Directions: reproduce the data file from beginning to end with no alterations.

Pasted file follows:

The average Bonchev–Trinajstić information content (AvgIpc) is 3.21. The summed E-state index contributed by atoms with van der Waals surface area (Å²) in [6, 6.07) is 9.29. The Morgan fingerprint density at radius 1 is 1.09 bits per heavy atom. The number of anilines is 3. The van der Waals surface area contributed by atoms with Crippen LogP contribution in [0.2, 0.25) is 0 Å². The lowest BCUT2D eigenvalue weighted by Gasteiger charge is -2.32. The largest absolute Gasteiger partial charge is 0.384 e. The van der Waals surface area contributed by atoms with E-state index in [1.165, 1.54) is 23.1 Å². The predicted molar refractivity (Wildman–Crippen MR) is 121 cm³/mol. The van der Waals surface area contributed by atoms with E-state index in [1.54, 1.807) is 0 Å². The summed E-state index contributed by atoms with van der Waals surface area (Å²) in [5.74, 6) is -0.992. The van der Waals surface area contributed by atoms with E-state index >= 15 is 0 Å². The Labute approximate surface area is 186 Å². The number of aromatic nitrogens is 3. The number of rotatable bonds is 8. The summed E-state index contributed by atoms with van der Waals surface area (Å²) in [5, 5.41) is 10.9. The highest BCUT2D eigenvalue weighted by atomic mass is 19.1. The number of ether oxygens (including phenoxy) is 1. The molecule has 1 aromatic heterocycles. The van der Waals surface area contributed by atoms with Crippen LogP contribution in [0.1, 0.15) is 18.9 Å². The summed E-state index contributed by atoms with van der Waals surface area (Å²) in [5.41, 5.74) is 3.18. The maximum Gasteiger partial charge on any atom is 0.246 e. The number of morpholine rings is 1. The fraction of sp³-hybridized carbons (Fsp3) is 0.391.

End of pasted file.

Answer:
The average Bonchev–Trinajstić information content (AvgIpc) is 3.21. The summed E-state index contributed by atoms with van der Waals surface area (Å²) in [6, 6.07) is 9.29. The Morgan fingerprint density at radius 1 is 1.09 bits per heavy atom. The number of anilines is 3. The van der Waals surface area contributed by atoms with Crippen LogP contribution in [0.2, 0.25) is 0 Å². The lowest BCUT2D eigenvalue weighted by Gasteiger charge is -2.32. The largest absolute Gasteiger partial charge is 0.384 e. The van der Waals surface area contributed by atoms with E-state index in [1.165, 1.54) is 23.1 Å². The predicted molar refractivity (Wildman–Crippen MR) is 121 cm³/mol. The van der Waals surface area contributed by atoms with E-state index in [1.54, 1.807) is 0 Å². The summed E-state index contributed by atoms with van der Waals surface area (Å²) in [5.74, 6) is -0.992. The van der Waals surface area contributed by atoms with E-state index >= 15 is 0 Å². The Labute approximate surface area is 186 Å². The number of aromatic nitrogens is 3. The number of rotatable bonds is 8. The summed E-state index contributed by atoms with van der Waals surface area (Å²) in [5, 5.41) is 10.9. The highest BCUT2D eigenvalue weighted by atomic mass is 19.1. The number of ether oxygens (including phenoxy) is 1. The molecule has 1 aromatic heterocycles. The van der Waals surface area contributed by atoms with Crippen LogP contribution in [0.1, 0.15) is 18.9 Å². The summed E-state index contributed by atoms with van der Waals surface area (Å²) in [5.41, 5.74) is 3.18. The maximum Gasteiger partial charge on any atom is 0.246 e. The number of morpholine rings is 1. The fraction of sp³-hybridized carbons (Fsp3) is 0.391.